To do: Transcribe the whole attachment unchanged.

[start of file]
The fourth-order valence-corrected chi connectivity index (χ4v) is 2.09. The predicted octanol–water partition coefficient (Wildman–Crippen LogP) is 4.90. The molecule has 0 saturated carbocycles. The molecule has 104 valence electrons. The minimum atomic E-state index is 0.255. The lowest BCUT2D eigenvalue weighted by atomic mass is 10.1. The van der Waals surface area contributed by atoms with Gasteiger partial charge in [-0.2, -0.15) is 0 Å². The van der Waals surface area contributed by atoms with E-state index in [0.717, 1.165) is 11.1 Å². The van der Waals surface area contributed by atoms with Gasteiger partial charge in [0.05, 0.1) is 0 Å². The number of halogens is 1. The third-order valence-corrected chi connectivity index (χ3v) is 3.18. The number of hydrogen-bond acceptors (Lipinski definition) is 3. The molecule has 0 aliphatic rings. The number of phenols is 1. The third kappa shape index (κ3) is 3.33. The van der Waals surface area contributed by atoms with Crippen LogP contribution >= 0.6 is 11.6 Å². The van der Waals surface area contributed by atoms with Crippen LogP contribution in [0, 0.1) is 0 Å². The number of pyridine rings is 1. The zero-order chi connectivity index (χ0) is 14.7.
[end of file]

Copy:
The fourth-order valence-corrected chi connectivity index (χ4v) is 2.09. The predicted octanol–water partition coefficient (Wildman–Crippen LogP) is 4.90. The molecule has 0 saturated carbocycles. The molecule has 104 valence electrons. The minimum atomic E-state index is 0.255. The lowest BCUT2D eigenvalue weighted by atomic mass is 10.1. The van der Waals surface area contributed by atoms with Gasteiger partial charge in [-0.2, -0.15) is 0 Å². The van der Waals surface area contributed by atoms with E-state index in [0.717, 1.165) is 11.1 Å². The van der Waals surface area contributed by atoms with Gasteiger partial charge in [0.05, 0.1) is 0 Å². The number of halogens is 1. The third-order valence-corrected chi connectivity index (χ3v) is 3.18. The number of hydrogen-bond acceptors (Lipinski definition) is 3. The molecule has 0 aliphatic rings. The number of phenols is 1. The third kappa shape index (κ3) is 3.33. The van der Waals surface area contributed by atoms with Crippen LogP contribution >= 0.6 is 11.6 Å². The van der Waals surface area contributed by atoms with Crippen LogP contribution in [0, 0.1) is 0 Å². The number of pyridine rings is 1. The zero-order chi connectivity index (χ0) is 14.7.